Hugo Chavez Library in Washington DC opens its doors to the public PDF Print E-mail
Written by Maria Herrera   
Friday, 11 December 2015 16:14

On July 31, the Embassy of the Bolivarian Republic of Venezuela in the United States opened the first library in the US capital named after Hugo Chavez, to remind the public of the avid reader and teacher who was the leader of the Bolivarian Revolution. The library is open to the public, by appointment, Tuesday to Friday from 10:30 am to 4:00 pm. Up to 25 individual appointments can be made by writing to: This e-mail address is being protected from spambots. You need JavaScript enabled to view it .There is also access to researchers who want to know more about the life and work of Hugo Chavez, likewise, by appointment. The visit will be held in the company of specialized personnel of the embassy. Admission is free.

About the library

This new library, which is located on the premises of the Venezuelan Embassy in the US capital (1099 30th St. NW, Washington DC) has a special selection of works, including Chavez's favorite books, materials he referred to during his television appearances, other documents about the Bolivarian process and selected works published during the last 16 years of Bolivarian Government.

The library also has a selection of photos donated by the National Library of Venezuela, which portray different aspects of Chavez as a reader, the different occasions in which he invited the public to read, as well as his encounters with various intellectuals and leaders to whom he gave books. Among these photographs is one of President Chavez giving the book "Open Veins of Latin America" by Eduardo Galeano to the US President Barack Obama at the Summit of the Americas in April 2009. There are also photographs of President Chavez with Uruguayan writers Eduardo Galeano and Mario Benedetti, as well as U.S. author Greg Grandin.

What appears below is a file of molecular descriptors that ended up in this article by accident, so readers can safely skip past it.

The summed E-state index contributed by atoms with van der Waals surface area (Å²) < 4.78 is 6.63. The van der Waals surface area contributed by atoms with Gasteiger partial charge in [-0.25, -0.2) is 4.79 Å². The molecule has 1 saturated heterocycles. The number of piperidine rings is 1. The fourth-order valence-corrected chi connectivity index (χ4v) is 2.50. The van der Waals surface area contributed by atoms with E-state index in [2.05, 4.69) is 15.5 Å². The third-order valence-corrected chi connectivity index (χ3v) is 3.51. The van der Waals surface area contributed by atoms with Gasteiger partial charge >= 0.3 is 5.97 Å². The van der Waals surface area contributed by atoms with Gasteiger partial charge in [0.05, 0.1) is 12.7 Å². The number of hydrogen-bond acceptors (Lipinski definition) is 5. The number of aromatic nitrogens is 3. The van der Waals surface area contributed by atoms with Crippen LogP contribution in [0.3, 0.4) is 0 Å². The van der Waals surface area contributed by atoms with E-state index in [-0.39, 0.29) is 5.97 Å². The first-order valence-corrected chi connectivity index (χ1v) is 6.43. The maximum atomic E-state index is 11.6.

The library also has a mural by Creative Commando, a group of young Venezuela artists who come together in 2008 and contribute to the construction of a world that transform relations of inequality through graphic expression, spreading popular communication campaigns with a new aesthetic of socialism.

The mural recalls President Chavez during a speech at the UN. The technique for its creation was called "participatory muralism", which involved the participation not only of members of the Creative Command, but friends of Venezuela as well as diplomatic and local Embassy staff.

 On its opening day, the Charge d'Affaires of the diplomatic mission in Washington DC, Maximilien Sánchez Arvelaiz, recalled President Chavez's love of reading, "the President had a very deep relationship with books, he liked history, sociology and novels. He was a romantic who loved literature. I remember traveling with him and his suitcases full of books. His passion for reading was always an inspiration to all.... This is not just a space for reading but also for events, talks, lectures, films, anything that makes you feel that this is also your home."




Prensa-Embajada venezolana en EE UU/ 9 de diciembre de 2015

Last Updated on Thursday, 21 December 2017 19:45

More News

facebook estwitter esins esyoutube es